Jazz Piano Lesson #45 - Trill and Grace Note Exercise.pdf
I've mentioned many times before on this blog how big a fan I am of technical exercises. I feel like my playing is at it's best when I have some sort of daily technique routine. Almost every exercise I work on is played and sung through all twelve keys. For this reason, the technical exercises (ala Hanon) I've been writing lately have been really challenging both my technique and inner singing voice. I have to remind myself that daily slow and patient practice is the key to making these exercises feel effortless.
This week's exercise focuses on two important concepts. The first is building speed. I once read the Franz Liszt spent the majority of his technical practice time playing trills. It was his opinion that trill practice was the key to his technical mastery of the keyboard. I think there's some truth to his opinion. After only a week of practicing this exercise I felt much more comfortable playing on fast tempo tunes.
The second concept presented in this lesson is the idea of adding ornamentation to your lines. Ornamentation (trills, grace notes, mordents, appogiaturas, etc) became very common in early Baroque composition and performance. This tradition of ornamentation was often payed homage to by Classical composers who immediately followed the Baroque period.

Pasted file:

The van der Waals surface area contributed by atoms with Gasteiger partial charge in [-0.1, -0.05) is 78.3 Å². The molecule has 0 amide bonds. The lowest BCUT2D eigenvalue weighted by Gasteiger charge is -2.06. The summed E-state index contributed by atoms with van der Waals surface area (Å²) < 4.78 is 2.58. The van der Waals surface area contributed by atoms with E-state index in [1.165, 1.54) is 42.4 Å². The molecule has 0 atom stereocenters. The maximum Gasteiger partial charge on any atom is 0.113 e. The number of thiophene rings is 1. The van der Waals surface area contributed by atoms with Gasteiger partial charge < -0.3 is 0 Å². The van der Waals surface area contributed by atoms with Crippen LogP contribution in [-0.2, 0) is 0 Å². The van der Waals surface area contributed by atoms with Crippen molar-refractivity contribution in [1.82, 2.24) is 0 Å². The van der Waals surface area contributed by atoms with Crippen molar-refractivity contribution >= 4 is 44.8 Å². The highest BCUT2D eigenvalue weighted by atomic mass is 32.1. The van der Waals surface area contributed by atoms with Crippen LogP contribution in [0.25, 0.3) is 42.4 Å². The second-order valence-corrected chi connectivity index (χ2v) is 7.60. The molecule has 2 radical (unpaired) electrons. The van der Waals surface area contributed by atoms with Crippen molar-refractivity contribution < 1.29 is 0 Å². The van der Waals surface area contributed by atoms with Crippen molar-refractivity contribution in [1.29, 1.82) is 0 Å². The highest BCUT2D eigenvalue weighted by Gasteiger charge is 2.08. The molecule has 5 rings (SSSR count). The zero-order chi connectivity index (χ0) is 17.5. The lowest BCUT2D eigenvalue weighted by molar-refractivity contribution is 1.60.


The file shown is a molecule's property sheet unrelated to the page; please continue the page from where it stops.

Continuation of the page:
Ornamentation later started to appear in jazz music as well. First in grace notes and slight modifications of Ragtime tunes by Stride pianists and later in be-bop improvisations by pianists like Bud Powell. Take a listen to any solo by Bud Powell, Chick Corea, McCoy Tyner or Herbie Hancock and you're bound to hear them using some of these devices.
View and download the sheet music: Jazz Piano Lesson #45 - Trill and Grace Note Exercise.pdf